Breaking through desensitization of domestic violence
Desensitization is a catch word these days, often causing eye-rolling and sighing, “Yeah, like that’s really an issue.” My hope for this month is that we can break through that desensitization about domestic violence.
Picture what you’ve seen in movies and television. Man grabs woman firmly by the arm or slaps her across the face, threatening, “Don’t you do that again.” End scene.
The stark reality, however, is that for thousands of people (statistically, more than 3,600 women just in Williamsport) violence is everyday life. In our beautiful community snuggled between picturesque mountains and streams, people are violently abused and scared for their lives and the lives of their children.
An average of five individuals, mostly women, but some men, seek the help of a legal advocate through the YWCA every day. Nearly every one of these people is in a state of crisis. They come in feeling helpless and hopeless. Almost everyone says, “I never thought this could happen to me.”
“This” means: Strangulation. Dislocation of joints. Being beaten so hard the abuser breaks their own arm. Hair ripped out of the scalp. Being held at knife point and gun point. Rape. Being tracked by internet and cell phone usage and tracking devices placed on vehicles. Women protecting children with their own body while they are punched and hit with guns and bats. Biting, punching and being thrown across the room.
The level of violence our legal advocates hear described has markedly increased over the past year. There are more and more abusers strangling their victims, waving guns around, firing guns near them, pointing their fingers like a gun and whispering “click.”
Maybe one of the reasons why violence is increasing is because the number of attackers who are drunk or using drugs has increased, according to victims seeking the YWCA’s services.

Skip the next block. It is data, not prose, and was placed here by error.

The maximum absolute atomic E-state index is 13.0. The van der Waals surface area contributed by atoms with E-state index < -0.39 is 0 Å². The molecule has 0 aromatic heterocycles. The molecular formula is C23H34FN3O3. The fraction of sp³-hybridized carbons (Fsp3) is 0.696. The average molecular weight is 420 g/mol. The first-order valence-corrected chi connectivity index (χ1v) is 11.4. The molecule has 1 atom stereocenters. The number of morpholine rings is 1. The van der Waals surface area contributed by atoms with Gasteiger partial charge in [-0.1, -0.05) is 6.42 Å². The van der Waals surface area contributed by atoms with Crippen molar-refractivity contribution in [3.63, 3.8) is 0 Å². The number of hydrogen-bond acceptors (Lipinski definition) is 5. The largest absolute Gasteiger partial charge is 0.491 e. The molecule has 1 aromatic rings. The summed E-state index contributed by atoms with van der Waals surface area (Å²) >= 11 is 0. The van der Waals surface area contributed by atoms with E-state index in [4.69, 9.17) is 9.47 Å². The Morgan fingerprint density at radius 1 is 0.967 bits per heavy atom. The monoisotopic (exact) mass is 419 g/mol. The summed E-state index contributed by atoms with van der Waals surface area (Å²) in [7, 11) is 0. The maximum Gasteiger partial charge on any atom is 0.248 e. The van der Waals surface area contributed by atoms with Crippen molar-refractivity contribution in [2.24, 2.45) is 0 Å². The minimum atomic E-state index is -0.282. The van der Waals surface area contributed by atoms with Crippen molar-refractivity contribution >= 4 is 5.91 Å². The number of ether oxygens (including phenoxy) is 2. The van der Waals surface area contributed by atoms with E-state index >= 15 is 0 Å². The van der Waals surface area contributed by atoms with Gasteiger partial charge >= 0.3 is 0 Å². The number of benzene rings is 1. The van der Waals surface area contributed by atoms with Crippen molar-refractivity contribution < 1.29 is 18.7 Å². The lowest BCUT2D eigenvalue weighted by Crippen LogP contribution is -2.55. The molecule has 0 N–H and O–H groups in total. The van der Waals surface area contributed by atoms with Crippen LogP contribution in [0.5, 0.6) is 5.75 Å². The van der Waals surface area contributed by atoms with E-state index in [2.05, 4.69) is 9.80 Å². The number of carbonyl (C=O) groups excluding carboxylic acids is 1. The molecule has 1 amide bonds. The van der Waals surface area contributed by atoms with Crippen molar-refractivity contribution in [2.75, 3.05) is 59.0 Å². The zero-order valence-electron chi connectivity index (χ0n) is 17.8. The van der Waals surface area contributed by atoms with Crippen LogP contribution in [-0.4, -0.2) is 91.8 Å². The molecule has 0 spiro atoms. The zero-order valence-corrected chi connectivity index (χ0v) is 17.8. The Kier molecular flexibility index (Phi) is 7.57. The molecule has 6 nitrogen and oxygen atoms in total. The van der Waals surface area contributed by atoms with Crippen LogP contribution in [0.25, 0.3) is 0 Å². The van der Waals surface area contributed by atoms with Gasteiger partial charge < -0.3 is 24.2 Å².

Coincidentally, we’ve seen more senior citizens seeking protection from their adult children who are threatening their lives.
Less extreme types of violence are legitimate and terrifying. A slap across the face or shove into a wall, throwing and breaking items, controlling money and contact with friends and family and insults all are abuse. These are many of the reasons an increasing number of high school students are seeking Protection From Abuse orders.
Domestic violence is not just a female problem. Men are abused and threatened by women in small and large ways.
National statistics cite between 15 and 40 percent of domestic violence victims are men. While fewer male victims seek help through the YWCA, we encourage anyone who needs our help to reach out to us. We will help.
“People can’t understand how these victims feel if they’ve never been through it. You can’t gauge their fear,” a legal advocate recently told me. Most victims never forget how their heart raced during the attacks or the sound of breaking glass after something was thrown at their head. “That fear can last a lifetime.”
If you are in crisis, call the Wise Options program at any time at 323-8167. If you want to help us end this epidemic, call 322-4637 today.